Horemhotep1, god's father, prophet2, son of Herankh, musician, beautiful of forms3, probably to be identified with Herankh, wife of Anemhor II4, and of [Unknown], sm-priest, probably to be identified with Anemhor II5, probably died between Anemhor II's retirement from the pontificate and his death on 26 Pharmouthi year 5 of Ptolemy IV = 8 June 2176.

[1] PP III 5460. Gr: Harimouthes. Ý

[2] Statue Moscow 5351. Ý

[3] Statue Moscow 5351. Ý

[4] Statue Moscow 5351 names him as son of Herankh, musician beautiful of forms and an unnamed sm-priest, and brother of an unnamed High Priest of Memphis. PP III 5460 proposes to identify him with Horemhotep son of Kha-hapi and Herankh, and brother of Psherenamun I HPM. J. Quaegebeur, Anc. Soc. 3 (1972) 77, 102ff., notes that the titles of the Herankh of Moscow 5351 do not match those of Herankh, wife of Kha-hapi, but they do match those of Herankh, wife of Anemhor II. The fact that his father is called a sm-priest but not HPM is consistent with the fact that Anemhor II retired from the post of HPM; he is testified with the title sm-priest on Stele Vienna 153.

E. A. E. Reymond, From the Records of a Priestly Family of Memphis 232f. (b) objected that both Herankh and Horemhotep are popular names in the family. She also suggests that the phrase "brother to the Chief of Artificers" could mean "second to the Chief of Artificers", although she admits this form is uncommon; more convincingly, she points out that the term "brother" can have a very generalised meaning. However, she ignores the crux of Quaegebeur's argument, namely that only Herankh, wife of Anemhor II, is attested as "musician beautiful of forms"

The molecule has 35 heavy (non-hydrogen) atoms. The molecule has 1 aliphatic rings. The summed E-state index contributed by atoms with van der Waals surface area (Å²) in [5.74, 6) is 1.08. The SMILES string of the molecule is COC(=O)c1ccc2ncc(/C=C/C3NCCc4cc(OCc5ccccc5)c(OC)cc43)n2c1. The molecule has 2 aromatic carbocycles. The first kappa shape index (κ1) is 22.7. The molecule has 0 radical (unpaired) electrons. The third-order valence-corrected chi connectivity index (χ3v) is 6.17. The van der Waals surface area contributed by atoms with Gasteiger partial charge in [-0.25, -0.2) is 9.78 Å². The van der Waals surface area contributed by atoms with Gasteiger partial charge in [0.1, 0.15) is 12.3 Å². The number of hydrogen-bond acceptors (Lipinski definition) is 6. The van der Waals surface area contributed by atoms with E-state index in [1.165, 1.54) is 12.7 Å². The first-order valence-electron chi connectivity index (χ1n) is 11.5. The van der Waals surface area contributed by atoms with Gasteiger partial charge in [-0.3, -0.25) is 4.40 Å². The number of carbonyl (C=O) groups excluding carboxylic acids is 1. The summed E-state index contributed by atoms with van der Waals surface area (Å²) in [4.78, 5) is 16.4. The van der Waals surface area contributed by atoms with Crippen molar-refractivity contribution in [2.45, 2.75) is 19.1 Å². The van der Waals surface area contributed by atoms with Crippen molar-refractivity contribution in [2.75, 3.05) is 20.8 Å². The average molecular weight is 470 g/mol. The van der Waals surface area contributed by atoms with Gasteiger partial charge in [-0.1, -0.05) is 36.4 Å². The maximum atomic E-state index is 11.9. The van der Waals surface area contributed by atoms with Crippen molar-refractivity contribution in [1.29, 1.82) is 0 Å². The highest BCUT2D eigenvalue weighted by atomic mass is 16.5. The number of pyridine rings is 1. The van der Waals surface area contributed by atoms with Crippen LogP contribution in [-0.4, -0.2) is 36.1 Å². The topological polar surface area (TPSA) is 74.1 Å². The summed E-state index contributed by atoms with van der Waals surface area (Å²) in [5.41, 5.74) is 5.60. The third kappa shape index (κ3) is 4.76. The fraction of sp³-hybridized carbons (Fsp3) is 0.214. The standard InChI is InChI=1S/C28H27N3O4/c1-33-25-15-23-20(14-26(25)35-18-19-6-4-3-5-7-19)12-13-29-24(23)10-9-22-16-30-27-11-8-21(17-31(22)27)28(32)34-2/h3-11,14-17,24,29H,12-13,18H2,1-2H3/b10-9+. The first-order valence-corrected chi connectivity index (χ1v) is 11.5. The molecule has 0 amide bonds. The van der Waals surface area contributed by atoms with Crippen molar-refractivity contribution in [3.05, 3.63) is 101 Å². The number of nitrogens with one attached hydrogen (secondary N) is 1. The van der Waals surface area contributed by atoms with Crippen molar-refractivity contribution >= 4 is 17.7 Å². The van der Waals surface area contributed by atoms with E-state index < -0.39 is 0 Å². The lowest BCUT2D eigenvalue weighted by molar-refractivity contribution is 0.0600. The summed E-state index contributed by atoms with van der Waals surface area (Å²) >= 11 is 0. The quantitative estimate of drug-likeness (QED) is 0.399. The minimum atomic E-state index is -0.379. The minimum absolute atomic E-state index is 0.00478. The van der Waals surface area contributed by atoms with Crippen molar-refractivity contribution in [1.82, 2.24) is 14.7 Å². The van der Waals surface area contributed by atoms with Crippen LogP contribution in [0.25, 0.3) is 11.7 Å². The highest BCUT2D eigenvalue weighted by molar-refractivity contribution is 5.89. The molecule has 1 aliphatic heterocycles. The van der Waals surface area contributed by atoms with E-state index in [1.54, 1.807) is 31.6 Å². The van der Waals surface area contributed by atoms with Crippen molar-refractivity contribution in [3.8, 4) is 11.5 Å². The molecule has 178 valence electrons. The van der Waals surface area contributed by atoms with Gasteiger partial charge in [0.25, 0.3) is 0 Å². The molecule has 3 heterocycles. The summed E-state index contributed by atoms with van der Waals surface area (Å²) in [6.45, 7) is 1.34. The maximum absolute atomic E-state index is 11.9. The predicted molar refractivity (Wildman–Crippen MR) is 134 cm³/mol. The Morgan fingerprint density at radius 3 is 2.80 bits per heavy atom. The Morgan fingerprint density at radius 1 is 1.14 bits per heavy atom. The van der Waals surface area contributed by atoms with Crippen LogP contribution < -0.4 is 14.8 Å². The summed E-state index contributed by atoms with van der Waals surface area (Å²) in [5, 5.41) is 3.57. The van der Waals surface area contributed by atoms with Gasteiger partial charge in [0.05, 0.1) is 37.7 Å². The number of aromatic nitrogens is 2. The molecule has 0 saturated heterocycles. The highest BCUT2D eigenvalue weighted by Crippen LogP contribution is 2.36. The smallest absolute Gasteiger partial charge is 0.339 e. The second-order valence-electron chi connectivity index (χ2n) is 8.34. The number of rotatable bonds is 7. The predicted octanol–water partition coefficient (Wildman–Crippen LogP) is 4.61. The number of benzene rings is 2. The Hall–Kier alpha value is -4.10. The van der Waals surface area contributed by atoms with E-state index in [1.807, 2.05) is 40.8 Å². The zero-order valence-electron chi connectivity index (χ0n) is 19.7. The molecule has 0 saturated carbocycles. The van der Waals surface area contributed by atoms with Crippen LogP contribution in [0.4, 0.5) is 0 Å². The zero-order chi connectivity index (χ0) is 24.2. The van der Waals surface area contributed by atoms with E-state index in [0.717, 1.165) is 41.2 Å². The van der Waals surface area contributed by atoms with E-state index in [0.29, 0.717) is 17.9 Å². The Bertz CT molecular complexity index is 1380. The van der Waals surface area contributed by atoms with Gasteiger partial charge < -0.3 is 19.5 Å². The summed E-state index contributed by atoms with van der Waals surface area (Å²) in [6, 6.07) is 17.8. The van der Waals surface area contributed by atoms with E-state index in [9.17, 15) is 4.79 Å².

Quaegebeur's reasoning seems sound to me, if not conclusive, and the proposal is accepted here because of the good fit of the data. However, there are perhaps two other possible solutions, based on HPMs reasonably believed to have been sons of men who were not HPMs:

1) Horemhotep was a son of Anemhor I, and brother of Nesisti-Pedubast HPM. But Anemhor I had a wife Renpet-neferet and is not otherwise known to have had a wife *Herankh.

2) Horemhotep was a son of Psherenptah I, who is not attested as an HPM, and brother of Pedubast II HPM. But, while the name of a wife of Psherenptah I is not certainly known, it is probably to be restored as Taimhotep. Also against the reconstruction that Horemhotep is the son of Psherenptah I is the fact that his unnamed brother HPM apparently succeeded to this office during his father's lifetime. However, the precedent of Anemhor II shows that this is not impossible.

The possible solutions to this problem are shown above.

E. A. E. Reymond, From the Records of a Priestly Family of Memphis 204, restores stele BM 392 as naming a Horemhotep son of Psherenptah HPM son of Horemakhet HPM, i.e. a son of Psherenptah I, but here uniquely identified as an HPM. However, D. Devauchelle, CdE 58 (1983) 135, 140, notes not only that Psherenptah I is not otherwise attested as an HPM but also that Reymond's reading of name of the father of Psherenptah HPM should be corrected to Pedubast HPM, i.e. Pedubast II, making Psherenptah HPM Psherenptah II. Therefore, the Horemhotep of stele BM 392 cannot be equated with the Horemhotep of statue Moscow 5351.  Ý

[5] See discussion above. Ý

[6] Terminus post quem: his father is not deceased, but is only called a sm-priest -- see discussion above. Terminus ante quem: his mother is called deceased on Moscow 5351, showing that the scribe was concerned about the status of the participants, hence Horemhotep predeceased his father. Ý

Update Notes:

21 March 2002: Created page

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